I watch the two boys climb up the mountainside and you can see the joy and contentment and one can´t help feel proud. Friendships like these are not easy to build but I can see so many more discovering that having trusted friends is a good thing and is another one of the developmental assets we hope to see the children become stronger in over the next few years.
Some days I see here the undeniable need for change in a society that has lost its way and where there is a silent congratulation for just existing one more day. With all that we are seeing of war, death and suffering around the world it is no wonder why one can feel helpless and even powerless.
Yesterday I walked with one of the young adults we have helped get off the rubbish dump to his humble home in the middle of Guatemala City´s largest developing slum, La Limonada. I first walked into this slum over 30 years ago when most of the now concrete structures were just tin shacks and where a highly contaminated river runs through the middle. The smell is often overpowering, but you do actually get used to it. The enormity of the place and its hidden need is what can make you feel helpless as very few Guatemalans would come down here.
The young man I was walking with I have known since he was 11 years-of-age and have seen a huge transformation in him over the years. From a kid growing up on a rubbish dump, doing drugs and involved in things that adults shouldn´t be doing, to now – being a great example of change. It was just fun walking with him and chatting about his life and family.
The reason for the visit today is to see his brother who is going through a tough time and needs some support. I have had him on my mind and heart for many months and have something I need to share with him that I feel God wants him to know about.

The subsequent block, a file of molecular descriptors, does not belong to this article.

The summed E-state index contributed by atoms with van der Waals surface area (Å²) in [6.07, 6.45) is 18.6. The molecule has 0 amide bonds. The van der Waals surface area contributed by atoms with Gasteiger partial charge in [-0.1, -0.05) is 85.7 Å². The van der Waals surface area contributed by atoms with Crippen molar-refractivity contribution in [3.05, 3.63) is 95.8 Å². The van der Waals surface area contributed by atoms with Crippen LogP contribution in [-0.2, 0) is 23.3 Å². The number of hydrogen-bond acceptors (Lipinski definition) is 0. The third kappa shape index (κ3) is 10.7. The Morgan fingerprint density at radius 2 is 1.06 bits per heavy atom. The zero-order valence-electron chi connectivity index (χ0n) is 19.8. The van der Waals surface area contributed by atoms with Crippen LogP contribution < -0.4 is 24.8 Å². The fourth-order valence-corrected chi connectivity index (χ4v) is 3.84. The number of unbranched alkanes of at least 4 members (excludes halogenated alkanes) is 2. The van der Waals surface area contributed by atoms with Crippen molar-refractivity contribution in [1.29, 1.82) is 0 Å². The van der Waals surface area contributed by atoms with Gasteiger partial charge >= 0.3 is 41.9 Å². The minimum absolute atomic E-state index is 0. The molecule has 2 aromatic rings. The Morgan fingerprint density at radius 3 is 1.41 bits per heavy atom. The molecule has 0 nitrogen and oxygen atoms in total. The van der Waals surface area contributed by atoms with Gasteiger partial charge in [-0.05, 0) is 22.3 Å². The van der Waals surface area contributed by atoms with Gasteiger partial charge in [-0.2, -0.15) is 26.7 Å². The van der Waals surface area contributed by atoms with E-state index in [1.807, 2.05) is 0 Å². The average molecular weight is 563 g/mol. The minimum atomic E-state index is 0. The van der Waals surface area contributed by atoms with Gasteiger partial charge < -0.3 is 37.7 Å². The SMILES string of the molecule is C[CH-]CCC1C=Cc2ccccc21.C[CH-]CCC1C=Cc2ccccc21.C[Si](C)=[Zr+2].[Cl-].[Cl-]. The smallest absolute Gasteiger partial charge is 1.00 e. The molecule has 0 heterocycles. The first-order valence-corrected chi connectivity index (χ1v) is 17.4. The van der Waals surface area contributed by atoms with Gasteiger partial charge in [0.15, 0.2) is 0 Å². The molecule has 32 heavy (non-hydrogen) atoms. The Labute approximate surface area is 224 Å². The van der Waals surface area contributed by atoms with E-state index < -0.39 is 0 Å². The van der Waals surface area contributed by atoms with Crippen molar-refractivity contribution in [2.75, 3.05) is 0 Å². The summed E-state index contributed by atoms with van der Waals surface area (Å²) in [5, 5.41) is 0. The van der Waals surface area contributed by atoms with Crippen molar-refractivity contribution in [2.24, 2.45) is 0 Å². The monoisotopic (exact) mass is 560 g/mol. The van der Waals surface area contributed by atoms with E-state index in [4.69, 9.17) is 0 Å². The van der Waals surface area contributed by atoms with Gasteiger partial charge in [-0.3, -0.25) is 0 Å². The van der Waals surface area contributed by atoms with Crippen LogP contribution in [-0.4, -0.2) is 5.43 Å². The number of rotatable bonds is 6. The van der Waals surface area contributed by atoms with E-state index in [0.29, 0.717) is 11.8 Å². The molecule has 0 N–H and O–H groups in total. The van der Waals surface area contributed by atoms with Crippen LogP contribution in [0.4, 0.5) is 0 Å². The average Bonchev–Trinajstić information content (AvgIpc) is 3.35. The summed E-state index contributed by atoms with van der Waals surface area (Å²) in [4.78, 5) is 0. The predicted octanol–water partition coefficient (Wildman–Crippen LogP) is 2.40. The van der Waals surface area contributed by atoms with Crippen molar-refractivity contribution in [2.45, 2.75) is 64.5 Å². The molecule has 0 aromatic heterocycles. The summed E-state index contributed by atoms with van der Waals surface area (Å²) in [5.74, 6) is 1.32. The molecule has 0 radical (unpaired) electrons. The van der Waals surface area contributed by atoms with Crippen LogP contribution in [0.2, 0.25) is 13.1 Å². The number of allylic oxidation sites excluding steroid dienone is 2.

Walking closer to La Limonada you notice a change in the environment. The smarter cars are fewer, there are no police around and the feel of the place is increasingly oppressive. We walk close to the Ministerio Publico (Public Ministry) where there are a hundred or more protesters demanding the resignation of the Attorney General. The protests have grown substantially over the last three weeks and have resulted in blockades throughout the country. The shouts of the protesters can be heard all around as we begin to walk down the numerous steps into the far side of La Limonada.
I am somewhat of an anomaly here as it is noticeable that people stop and stare. A man sees me coming and grabs hold of his door and pulls it almost closed while keeping a close eye on me as I pass. A lady is sitting on the crumbling pavement and talking out loud to herself while pointing at the figures that she must be seeing in her head. We continue to walk down the many steps and the “aroma” from the river begins to arouse my senses.
As we near the bottom of the steps I find a man, probably in his late 30s huddled over a piece of tin foil together with a boy aged around 12. Both seemed to be getting high on crack and the boy leans further into the foil and lets out a groan. Two ladies say good afternoon as they hurry past and then I meet three men drinking alcohol on a corner and make myself known by making a big deal of saying hi to them.